This site is entirely user-supported. See how you can help.
Street View is the best available vantage point looking, if possible, towards the location of the building. In some locations, Street View may not give a view of the actual building, or may not be available at all. Where it is not available, the satellite view is shown instead.
Latitude: 51.4025 / 51°24'8"N
Longitude: -0.2563 / 0°15'22"W
OS Eastings: 521390
OS Northings: 168491
OS Grid: TQ213684
Mapcode National: GBR 9T.D29
Mapcode Global: VHGRH.H0WP
Entry Name: New Malden War Memorial
Listing Date: 15 March 2017
Source: Historic England
Source ID: 1444427
Location: Kingston upon Thames, London, KT3
District: Kingston upon Thames
Civil Parish: Non Civil Parish
Traditional County: Surrey
Lieutenancy Area (Ceremonial County): Greater London
Church of England Parish: New Malden and Coombe Christ Church and St John
Church of England Diocese: Southwark
First World War memorial with later additions for the Second World War.
New Malden War Memorial is situated on the pavement adjacent to the High Street, New Malden.
The memorial comprises a tall, three-tiered cenotaph on a plinth and two-stepped base. The whole is surrounded by a chain supported by short posts. The front face of the upper tier of the cenotaph bears a laurel wreath carved in relief and it is topped with anti-pigeon spikes. The middle tier bears a bronze sword. The lower tier bears the inscription IN / GRATEFUL MEMORY OF / THOSE WHO GAVE / THEIR LIVES / FOR KING AND COUNTRY / IN THE GREAT WAR / 1914 - 1918. Resting on the join between the lower tier and the plinth is a plaque which reads AND THE / 1939 - 1945 WAR. The front face of the plinth bears a plaque which reads THIS PLAQUE IS TO COMMEMORATE THE CENTENARY OF / THE GREAT WAR 1914 - 1919 / AND / IN MEMORY OF ALL MEMBERS OF THE ARMED FORCES / INCLUDING POLICE FIRE AND AMBULANCE SERVICES / WHO GAVE THEIR LIVES IN THE SERVICE OF OUR COUNTRY / SINCE THE END OF BOTH WARS / LAID BY THE MALDEN AND COOMBE BRANCH OF THE / ROYAL BRITISH LEGION / WE WILL REMEMBER THEM.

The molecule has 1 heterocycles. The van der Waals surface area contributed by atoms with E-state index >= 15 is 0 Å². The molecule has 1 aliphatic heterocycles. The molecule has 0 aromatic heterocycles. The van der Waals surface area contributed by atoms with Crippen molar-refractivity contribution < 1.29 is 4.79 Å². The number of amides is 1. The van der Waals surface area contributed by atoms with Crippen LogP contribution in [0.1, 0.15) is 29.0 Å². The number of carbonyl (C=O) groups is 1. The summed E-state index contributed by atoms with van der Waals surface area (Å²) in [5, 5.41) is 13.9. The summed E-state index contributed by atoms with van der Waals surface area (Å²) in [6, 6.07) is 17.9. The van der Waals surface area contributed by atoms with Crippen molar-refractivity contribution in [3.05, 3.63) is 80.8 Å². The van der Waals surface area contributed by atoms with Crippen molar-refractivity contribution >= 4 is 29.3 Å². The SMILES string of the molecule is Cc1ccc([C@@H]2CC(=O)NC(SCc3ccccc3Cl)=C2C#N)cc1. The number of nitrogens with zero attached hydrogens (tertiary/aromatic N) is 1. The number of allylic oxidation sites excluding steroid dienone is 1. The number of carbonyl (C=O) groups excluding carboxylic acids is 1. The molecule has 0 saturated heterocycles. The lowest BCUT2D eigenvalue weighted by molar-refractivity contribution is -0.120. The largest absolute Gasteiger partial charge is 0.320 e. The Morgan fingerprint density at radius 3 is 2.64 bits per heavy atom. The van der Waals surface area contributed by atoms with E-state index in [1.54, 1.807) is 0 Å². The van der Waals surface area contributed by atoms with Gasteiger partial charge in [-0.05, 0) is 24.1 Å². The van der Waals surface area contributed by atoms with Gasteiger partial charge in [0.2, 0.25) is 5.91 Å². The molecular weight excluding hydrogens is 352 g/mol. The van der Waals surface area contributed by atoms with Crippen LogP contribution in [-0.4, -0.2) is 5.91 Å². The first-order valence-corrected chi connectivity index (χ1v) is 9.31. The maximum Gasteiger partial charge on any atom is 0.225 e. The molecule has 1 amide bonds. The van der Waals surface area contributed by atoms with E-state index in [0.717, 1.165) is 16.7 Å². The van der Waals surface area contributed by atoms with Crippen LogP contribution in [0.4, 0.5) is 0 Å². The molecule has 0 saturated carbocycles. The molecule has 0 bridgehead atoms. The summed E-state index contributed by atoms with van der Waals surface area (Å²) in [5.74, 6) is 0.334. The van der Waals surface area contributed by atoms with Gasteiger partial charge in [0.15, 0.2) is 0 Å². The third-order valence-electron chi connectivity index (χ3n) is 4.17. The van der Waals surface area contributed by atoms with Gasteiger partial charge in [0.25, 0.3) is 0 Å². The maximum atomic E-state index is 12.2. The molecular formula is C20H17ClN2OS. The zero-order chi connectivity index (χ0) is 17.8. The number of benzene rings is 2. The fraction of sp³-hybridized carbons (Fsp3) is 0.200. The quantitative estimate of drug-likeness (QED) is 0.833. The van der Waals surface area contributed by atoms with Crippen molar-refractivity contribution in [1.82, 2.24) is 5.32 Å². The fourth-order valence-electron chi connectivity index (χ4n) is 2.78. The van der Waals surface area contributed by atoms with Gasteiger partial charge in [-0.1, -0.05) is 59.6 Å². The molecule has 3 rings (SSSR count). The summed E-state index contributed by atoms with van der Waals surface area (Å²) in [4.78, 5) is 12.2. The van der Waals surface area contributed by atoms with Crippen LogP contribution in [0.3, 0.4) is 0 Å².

The right and left faces of the cenotaph are inscribed with the names of the Fallen; on the lower tier these have been overlaid with bronze plaques bearing a fuller list of names. The right-face plaque commemorates Armed Forces casualties of the Second World War, there being also a smaller, newer plaque commemorating Lieutenant HOB Firman, VC. The left-face plaque honours the Fallen of the First World War, and the rear-face plaque Civilian casualties of the Second World War. The rear-face of the plinth bears a plaque reading DAMAGE TO THIS MEMORIAL / WAS CAUSED BY A GERMAN BOMB / WHICH FELL TWENTY FEET AWAY / ON 16TH. OCTOBER 1940.
This List entry has been amended to add the source for War Memorials Online. This source was not used in the compilation of this List entry but is added here as a guide for further reading, 16 March 2017.
The aftermath of the First World War saw the biggest single wave of public commemoration ever with tens of thousands of memorials erected across England. This was the result of both the huge impact on communities of the loss of three quarters of a million British lives, and also the official policy of not repatriating the dead which meant that the memorials provided the main focus of the grief felt at this great loss.
One such memorial was raised in New Malden as a permanent testament to the sacrifice made by the members of the local community who lost their lives in the First World War. It was unveiled in a ceremony held on 8 November 1924 and attended by Private F Jackson, a local soldier who had been blinded in the war. The memorial was slightly damaged when a bomb fell nearby on 16 October 1940. It was re-dedicated to honour the Fallen of the Second World War in 1952, and then again on 3 May 1998 in a ceremony attended by Councillor Chrissie Hitchcock and Group Captain Peter Whalley.
New Malden War Memorial is listed at Grade II for the following principal reasons:
* Historic interest: as an eloquent witness to the tragic impact of world events on this local community, and the sacrifice it has made in the conflicts of the C20;
* Design: as an attractive and imposing cenotaph war memorial.
Other nearby listed buildings